Mexico's president-elect Andrés Manuel López Obrador has given out mixed signals regarding plans for the future of the country's electricity sector, limiting his proposals to a championing of hydroelectricity and community-focused renewable energy projects, while his pick for the head of state utility CFE has provoked surprise.

While expressing hostility during his electoral campaign to the 2013 energy reform, which ushered in auctions for electricity generation projects as well as allowing for foreign investment into the upstream oil and gas sector for the first time since 1938, López Obrador (known by his acronym AMLO) has since moderated his stance, although his plans for the electric power sector remain vague.

Shortly after his landslide election in July, López Obrador (pictured, below) announced plans to move the headquarters of the energy ministry from Mexico City to the oil-producing state of Tabasco, and to move Pemex's central offices to Ciudad del Carmen in neighboring Campeche state, as part of his decentralization plans.

And on August 18, López Obrador made one of his first direct pronouncements regarding renewable energy, highlighting its importance for the future of the country and the planet as a whole, while pledging to invest in science, technology and innovation to promote the development of such power sources.

He described investment in technology and innovation as "the education of the future."

But three months before he takes office, very few concrete and specific plans have been announced regarding how he envisages the development of the electric power sector.

"Very little has been proposed regarding the electric power sector, apart from reinforcing the CFE," Javier López de Obeso, a Mexico-focused energy lawyer at ScottHulse in San Antonio, Texas, told BNamericas.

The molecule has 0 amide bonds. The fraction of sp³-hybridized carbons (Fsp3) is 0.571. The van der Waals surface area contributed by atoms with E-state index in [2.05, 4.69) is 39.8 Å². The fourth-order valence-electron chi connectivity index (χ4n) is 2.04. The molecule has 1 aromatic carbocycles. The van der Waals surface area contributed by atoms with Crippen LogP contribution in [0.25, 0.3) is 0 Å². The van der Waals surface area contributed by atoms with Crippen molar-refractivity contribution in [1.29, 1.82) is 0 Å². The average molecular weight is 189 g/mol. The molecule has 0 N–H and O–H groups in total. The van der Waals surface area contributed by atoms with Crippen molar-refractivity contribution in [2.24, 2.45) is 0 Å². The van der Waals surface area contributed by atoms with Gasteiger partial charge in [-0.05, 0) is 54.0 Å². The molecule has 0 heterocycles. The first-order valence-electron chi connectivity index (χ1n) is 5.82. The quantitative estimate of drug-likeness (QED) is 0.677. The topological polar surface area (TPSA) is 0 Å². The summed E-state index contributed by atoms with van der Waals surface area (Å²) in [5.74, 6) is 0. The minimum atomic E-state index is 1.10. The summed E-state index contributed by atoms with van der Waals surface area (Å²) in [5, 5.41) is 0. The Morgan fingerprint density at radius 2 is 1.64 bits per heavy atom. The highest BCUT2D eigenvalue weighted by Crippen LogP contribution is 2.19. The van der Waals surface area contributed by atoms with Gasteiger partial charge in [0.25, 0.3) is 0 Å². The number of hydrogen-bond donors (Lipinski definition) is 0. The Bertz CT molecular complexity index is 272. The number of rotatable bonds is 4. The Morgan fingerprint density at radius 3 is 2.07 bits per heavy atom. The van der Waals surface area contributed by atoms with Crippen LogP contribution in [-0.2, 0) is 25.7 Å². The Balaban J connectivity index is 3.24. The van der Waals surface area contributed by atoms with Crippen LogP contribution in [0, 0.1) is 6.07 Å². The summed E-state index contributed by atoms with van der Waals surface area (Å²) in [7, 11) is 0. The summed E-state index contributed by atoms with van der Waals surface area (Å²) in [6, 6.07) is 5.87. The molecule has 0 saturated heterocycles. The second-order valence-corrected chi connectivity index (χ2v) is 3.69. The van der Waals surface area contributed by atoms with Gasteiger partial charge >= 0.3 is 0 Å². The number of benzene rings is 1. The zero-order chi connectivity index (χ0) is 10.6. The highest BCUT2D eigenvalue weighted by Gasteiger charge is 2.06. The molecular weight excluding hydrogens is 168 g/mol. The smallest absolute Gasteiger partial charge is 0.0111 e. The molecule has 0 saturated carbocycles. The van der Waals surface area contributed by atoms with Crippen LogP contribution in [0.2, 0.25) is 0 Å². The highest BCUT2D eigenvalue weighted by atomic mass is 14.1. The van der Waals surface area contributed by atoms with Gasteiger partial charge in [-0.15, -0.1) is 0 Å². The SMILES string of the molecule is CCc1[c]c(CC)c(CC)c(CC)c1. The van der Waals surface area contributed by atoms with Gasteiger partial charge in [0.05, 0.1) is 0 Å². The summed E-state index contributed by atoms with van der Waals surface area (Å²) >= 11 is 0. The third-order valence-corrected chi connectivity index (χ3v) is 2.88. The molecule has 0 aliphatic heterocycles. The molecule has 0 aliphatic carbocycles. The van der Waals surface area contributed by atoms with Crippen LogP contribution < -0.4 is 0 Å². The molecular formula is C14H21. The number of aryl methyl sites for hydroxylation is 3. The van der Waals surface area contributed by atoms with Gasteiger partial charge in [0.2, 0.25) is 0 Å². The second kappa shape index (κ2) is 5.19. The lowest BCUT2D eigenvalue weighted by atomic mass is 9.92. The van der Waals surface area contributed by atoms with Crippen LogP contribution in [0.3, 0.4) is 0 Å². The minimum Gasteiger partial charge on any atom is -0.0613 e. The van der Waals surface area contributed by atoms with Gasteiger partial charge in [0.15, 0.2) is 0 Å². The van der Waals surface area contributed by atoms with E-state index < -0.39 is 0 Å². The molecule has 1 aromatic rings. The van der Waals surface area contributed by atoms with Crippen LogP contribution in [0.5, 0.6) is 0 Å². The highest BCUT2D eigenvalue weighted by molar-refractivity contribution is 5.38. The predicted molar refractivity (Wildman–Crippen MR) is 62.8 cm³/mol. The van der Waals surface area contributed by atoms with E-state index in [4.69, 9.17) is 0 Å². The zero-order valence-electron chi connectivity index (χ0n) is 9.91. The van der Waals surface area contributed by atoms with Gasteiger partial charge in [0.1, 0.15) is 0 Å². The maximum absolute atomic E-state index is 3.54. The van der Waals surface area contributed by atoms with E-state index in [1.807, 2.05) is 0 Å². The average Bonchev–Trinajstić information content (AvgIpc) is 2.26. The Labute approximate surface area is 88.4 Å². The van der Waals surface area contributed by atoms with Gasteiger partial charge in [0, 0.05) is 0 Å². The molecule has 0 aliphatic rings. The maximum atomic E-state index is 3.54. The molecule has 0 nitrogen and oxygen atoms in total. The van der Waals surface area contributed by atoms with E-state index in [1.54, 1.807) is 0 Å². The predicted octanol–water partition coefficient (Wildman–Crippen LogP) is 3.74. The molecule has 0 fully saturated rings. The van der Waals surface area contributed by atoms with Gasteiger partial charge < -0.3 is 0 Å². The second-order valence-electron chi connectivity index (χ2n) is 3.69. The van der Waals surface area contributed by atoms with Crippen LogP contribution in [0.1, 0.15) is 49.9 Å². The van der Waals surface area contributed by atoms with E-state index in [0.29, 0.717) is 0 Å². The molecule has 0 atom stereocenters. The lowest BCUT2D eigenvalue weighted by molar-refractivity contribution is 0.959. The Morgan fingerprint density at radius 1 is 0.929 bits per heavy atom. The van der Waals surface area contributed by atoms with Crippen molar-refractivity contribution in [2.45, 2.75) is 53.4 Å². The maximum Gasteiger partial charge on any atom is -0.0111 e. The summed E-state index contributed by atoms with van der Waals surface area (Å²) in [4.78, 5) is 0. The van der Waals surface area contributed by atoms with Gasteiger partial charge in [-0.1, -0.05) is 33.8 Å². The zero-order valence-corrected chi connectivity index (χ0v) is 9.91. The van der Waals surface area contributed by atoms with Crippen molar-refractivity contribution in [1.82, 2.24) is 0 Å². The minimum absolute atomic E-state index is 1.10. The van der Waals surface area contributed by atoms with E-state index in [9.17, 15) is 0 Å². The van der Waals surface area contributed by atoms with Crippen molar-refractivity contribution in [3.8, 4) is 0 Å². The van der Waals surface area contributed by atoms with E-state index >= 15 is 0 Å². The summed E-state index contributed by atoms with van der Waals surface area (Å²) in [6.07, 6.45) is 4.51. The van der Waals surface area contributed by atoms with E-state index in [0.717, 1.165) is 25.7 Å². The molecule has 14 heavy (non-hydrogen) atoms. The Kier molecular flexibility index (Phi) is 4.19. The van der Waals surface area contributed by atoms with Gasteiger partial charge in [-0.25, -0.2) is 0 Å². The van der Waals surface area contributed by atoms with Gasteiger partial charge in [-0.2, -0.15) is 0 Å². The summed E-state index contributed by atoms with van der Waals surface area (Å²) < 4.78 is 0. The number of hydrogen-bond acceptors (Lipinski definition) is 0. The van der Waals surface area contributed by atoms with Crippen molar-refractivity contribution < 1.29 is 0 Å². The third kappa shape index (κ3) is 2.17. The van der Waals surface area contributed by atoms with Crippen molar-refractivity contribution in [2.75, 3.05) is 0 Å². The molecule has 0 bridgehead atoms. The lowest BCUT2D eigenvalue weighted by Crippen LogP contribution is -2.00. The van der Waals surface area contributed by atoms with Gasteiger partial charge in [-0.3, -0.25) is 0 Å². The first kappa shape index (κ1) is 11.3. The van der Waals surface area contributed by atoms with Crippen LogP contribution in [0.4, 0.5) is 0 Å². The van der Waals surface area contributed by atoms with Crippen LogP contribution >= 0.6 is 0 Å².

"We have not heard any plans regarding the relationship between the CFE and natural gas, or about more potentially controversial themes, such as nuclear power," he said.

"López Obrador has not been very clear regarding renewables. During the campaign he bemoaned the fact that wind turbines ruin landscapes, but those comments probably do not reflect the policy he is going to adopt.

"But while he was not the favourite candidate among investors, López Obrador has more recently shown himself to be more perceptive of the importance of the private sector's participation in many sectors, including electric power," he said. "I don't want to talk about uncertainty, but there is a transition phase coming and in which a definition of what is going to happen in the electric power sector is lacking."

Some pollsters had predicted prior to the election that, while he would win the presidency, López Obrador's Morena party would not achieve a majority in congress.

"He won't be able, for example, to reverse the energy reform, because it's a constitutional reform, and in order for him to do that, he'd need to have a two-thirds majority, which he's not going to have," Anna Szterenfeld, Latin America and Caribbean regional manager for the Economist Intelligence Unit, told BNamericas in an interview earlier this year.

"There are fears that he would try and reverse [the reform] or at least slow it down. But on the macroeconomic front, I don't think he's going to try to risk the reputation for stability that Mexico has achieved over recent years," Szterenfeld said.

Morena did win a majority in congress however, as well as the governorships of five of the country's 32 states, including the mayoralty of Mexico City, in addition to mayoralties in nine state capitals. That means that Morena will govern around 56 million Mexicans, or 47% of the total population, according to the national population council (Conapo).

And in what will be a reassuring sign to many regarding the energy sector, US energy secretary Rick Perry said in mid-August after meeting with his incoming Mexican counterpart Rocío Nahle that López Obrador's aim to achieve greater energy self-sufficiency is good news

"It's a good goal for Mexico. I tip my hat to the president-elect for having that as a goal," Perry was quoted by local media as saying.

Perry also said that the US is unconcerned about the effect AMLO's proposal would have on US refiners, since other markets, some of which are also in Latin America, would make up for diminished Mexican demand.

Mexico is dependent on natural gas imports from the US for electricity generation and industrial production, as it ramps up its pipeline capacity and converts gasoil-fired power stations to natural gas.

Figure: Mexico Energy Matrix


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